Local residents of Armenian descent will gather at the Armenian Genocide Memorial in Lowell Saturday at 10 a.m. for their annual remembrance of the roughly 1.5 million Armenians who were killed just over a century ago, but this year the gathering will occur as President Biden reportedly plans to become the first American president to officially recognize the genocide, the Lowell Sun reports.
For those like Steve Dulgarian, 87, of Chelmsford, whose parents met and married in Lowell after fleeing the genocide — each losing loved ones to murder and starvation first — the recognition would be the culmination of a goal sought for years by thousands of local Armenians whose families put down roots here after fleeing from the killing.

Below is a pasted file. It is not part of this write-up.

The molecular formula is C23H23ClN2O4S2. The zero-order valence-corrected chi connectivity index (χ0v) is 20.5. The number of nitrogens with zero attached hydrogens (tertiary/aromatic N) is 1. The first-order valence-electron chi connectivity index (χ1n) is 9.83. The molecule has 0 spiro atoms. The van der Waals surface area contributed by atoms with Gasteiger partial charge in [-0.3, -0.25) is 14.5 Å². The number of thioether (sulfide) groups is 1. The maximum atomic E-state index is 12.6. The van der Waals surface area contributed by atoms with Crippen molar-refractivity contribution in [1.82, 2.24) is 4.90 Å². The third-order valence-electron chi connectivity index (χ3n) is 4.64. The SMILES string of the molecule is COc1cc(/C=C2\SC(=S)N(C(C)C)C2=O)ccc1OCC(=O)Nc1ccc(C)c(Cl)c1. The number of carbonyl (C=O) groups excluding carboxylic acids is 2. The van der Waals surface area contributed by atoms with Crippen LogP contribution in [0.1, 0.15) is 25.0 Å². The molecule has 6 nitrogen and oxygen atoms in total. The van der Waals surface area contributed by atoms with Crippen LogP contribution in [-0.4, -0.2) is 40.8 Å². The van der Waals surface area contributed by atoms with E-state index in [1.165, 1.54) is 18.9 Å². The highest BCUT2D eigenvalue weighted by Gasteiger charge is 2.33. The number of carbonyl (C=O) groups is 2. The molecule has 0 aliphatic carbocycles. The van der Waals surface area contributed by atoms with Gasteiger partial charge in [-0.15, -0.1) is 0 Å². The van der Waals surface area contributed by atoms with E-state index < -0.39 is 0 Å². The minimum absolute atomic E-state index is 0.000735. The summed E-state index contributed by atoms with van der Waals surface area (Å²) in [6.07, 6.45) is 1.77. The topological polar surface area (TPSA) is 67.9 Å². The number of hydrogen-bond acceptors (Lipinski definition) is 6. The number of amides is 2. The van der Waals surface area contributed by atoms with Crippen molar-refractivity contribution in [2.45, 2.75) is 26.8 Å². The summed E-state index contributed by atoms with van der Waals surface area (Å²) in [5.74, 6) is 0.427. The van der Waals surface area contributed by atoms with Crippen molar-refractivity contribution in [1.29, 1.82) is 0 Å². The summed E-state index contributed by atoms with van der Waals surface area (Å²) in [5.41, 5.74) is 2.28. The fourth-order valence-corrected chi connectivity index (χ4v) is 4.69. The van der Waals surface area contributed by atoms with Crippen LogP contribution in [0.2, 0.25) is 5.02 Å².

“It would be a number one priority for Armenians who live in this country to have the president come forward and recognize what happened,” Dulgarian said. “Two million Armenians were slaughtered on the death marches, millions were forced to become Muslim, and millions fled, like my mother and father.”
Saturday’s remembrance, which is held annually and is unconnected to Biden’s reported plans, will be held outside Lowell City Hall at the memorial knowns as “A Mother’s Hands,” which was dedicated in remembrance of the genocide in 2014.
Mayor John Leahy is expected to read a proclamation in remembrance of the century’s first genocide in 1915.